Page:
I talked with a Lieutenant - a kid, really - who was the highest ranking officer there. He told me pamphlets of the exhibit were running on the press that very morning and they would not have delivery until the afternoon. I wanted a pamphlet. The Lt. had been in Grenada. He said the U.S. Government Printing Office could not have printed the documents I saw in the gallery as of yet because they were so hot. I remarked that someone had time to make the transparencies. We had gotten off to a bad start when I informed him how to pronounce Grenada. They had run out of the pamphlets at the end of the first day - 50 to 100 thousand - on November 11, Veterans Day. Really?
I wanted to write to get a pamphlet. The Lt. asked me my name. He went off to find the address, but later when I found him, no address was available.
Soldiers with black or maroon berets wearing camouflage bodysuits were everywhere in the crowd. One asked me if I had any questions. I was standing alone doing nothing. I asked him if it was OK if I ambled around. "Sure," he answered with his peach fuzz moustache moving up and down, "our job is to answer any questions."
I felt like I was being followed. I felt like they had my name. How come all the security, I asked myself, remarking that it was only an exhibit. No guns were loaded. You couldn't set off the ammo with a match. The soldier told me they had extra security all over Washington because of the Capital bombing and that radicals would find this exhibit a perfect place to get news coverage. Was there this tight security at the Smithsonian?
My backpack had been inspected at my North Gate arrival. I had left it in the car of my gentleman companion who had given me a ride within Andrews. Hitching, the guard had told me, was OK on the base. Maybe I was safe from suspicion without my backpack.
My companion did not believe a word the U.S. government said, he told me, and listened only to short-wave radio the BBC or an English-speaking Czech station. He had come to the exhibit because he was curious. Was he a spy for the Communists? Was it he the CIA called to pick me up hitching? Some people came decided. Some came on family outings. I had come out of curiousity.
My companion said he had asked a soldier how much of the ammunition captured was actually displayed. He was told about 10 percent. The soldier told him he had seen 6 armored tanks of the one kind and 2 of the other kind in Grenada and that all of the soldiers at the exhibit had been in Grenada.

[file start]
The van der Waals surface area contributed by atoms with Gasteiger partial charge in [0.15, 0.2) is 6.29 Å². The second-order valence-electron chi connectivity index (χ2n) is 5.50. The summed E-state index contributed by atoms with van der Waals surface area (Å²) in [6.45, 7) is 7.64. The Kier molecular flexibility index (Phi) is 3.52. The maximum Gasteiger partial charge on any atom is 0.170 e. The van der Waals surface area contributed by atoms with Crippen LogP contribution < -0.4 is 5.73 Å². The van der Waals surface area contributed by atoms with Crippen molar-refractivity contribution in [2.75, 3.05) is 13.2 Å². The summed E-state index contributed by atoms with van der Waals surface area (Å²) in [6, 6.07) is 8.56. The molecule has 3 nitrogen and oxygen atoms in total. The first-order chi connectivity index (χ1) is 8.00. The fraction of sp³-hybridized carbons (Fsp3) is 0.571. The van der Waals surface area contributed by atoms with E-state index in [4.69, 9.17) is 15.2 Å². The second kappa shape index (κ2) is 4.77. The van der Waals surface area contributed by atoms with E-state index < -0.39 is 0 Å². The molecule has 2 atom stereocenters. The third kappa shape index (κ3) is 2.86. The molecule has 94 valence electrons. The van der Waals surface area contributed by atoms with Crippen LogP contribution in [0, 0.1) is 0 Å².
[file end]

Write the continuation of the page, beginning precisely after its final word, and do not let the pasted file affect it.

Visitors would come up to these kid soldiers. Usually they were older men who would shake the soldier's hand man-to-man and say what a good job they did in Grenada. People kept coming into the exhibit and moving out in about 15 minutes. They got their punch of information.
My companion did not think much of the total power of the weapons displayed. Their power to be a command center for weapons export to the Caribbean seemed paltry to him. The weapons power to help the Revolutionary Government defense security need for withstanding an alleged CIA coup seemed on target, but not all the weapons were on display. I don't remember seeing a BTR armored vehicle.
The weapons did appear to come from the countries attributed on the placards. I saw the Cyrillic lettering of the Russian language everywhere in worn stencil and the variety of manufacture. I had asked the Lt. about the late 1800's rifles and he said they were not on display. What do I know about the age of weapons?
I parted from my companion. At the one-hour bus wait by the North Gate, a soldier who was off-duty talked with me. He had just won custody of his kids. He seemed like a regular, contemporary guy. His biggest concern was terrorism which he had witnessed during his stint in Germany.
I asked if he had seen the Grenada exhibit. Yes, he had had enough of it. It seems intelligence had a tip the opening day that the people responsible for the Capitol bombing were going to do-in the exhibit. His weekend leave to visit his kids had been cut short. He and eleven other soldiers had stood guard all Friday night - from 6 p.m. to 7 a.m. - in a perimeter around the hanger.
He had given 12 years of his life to the Air Force in Supply, including Vietnam. "What we need is to keep the politicians out of the military - like in Vietnam - so the military can get in there and do its job and get it over with," he said.
"What about the Big One?" I inquired. "Oh, it will happen (a nuclear war), but people will survive," he stated matter-of-factly.
On the bus ride one question and its answer kept coming to my mind. What about the sovereignty of Grenada? Did it not have, during 1981-1983, the right to purchase weapons in any amount from whomever it pleased? What was the big deal?
I had forgotten what the big deal was. The U.S. will stop the tide of Communism, bring democracy and peace through war, and be the Father of the Hemisphere. This is generally my opinion.
The public display of weapons captured in Grenada closed November 14th, six days earlier than the Pentagon reported it had planned. Low attendance, the large number of guards required and, according to the NY Times, "the need to move the equipment to the Aberdeen Proving Grounds, MD., for analysis" were given as the reasons for the early closing. The Pentagon said over 16,000 people had attended. Over 50,000 to 100,000 pamphlets had been given away, as the Ranger told me. I've never found that pamphlet in research since then. This exhibit was rarely spoken of or written about again. I missed getting my copy.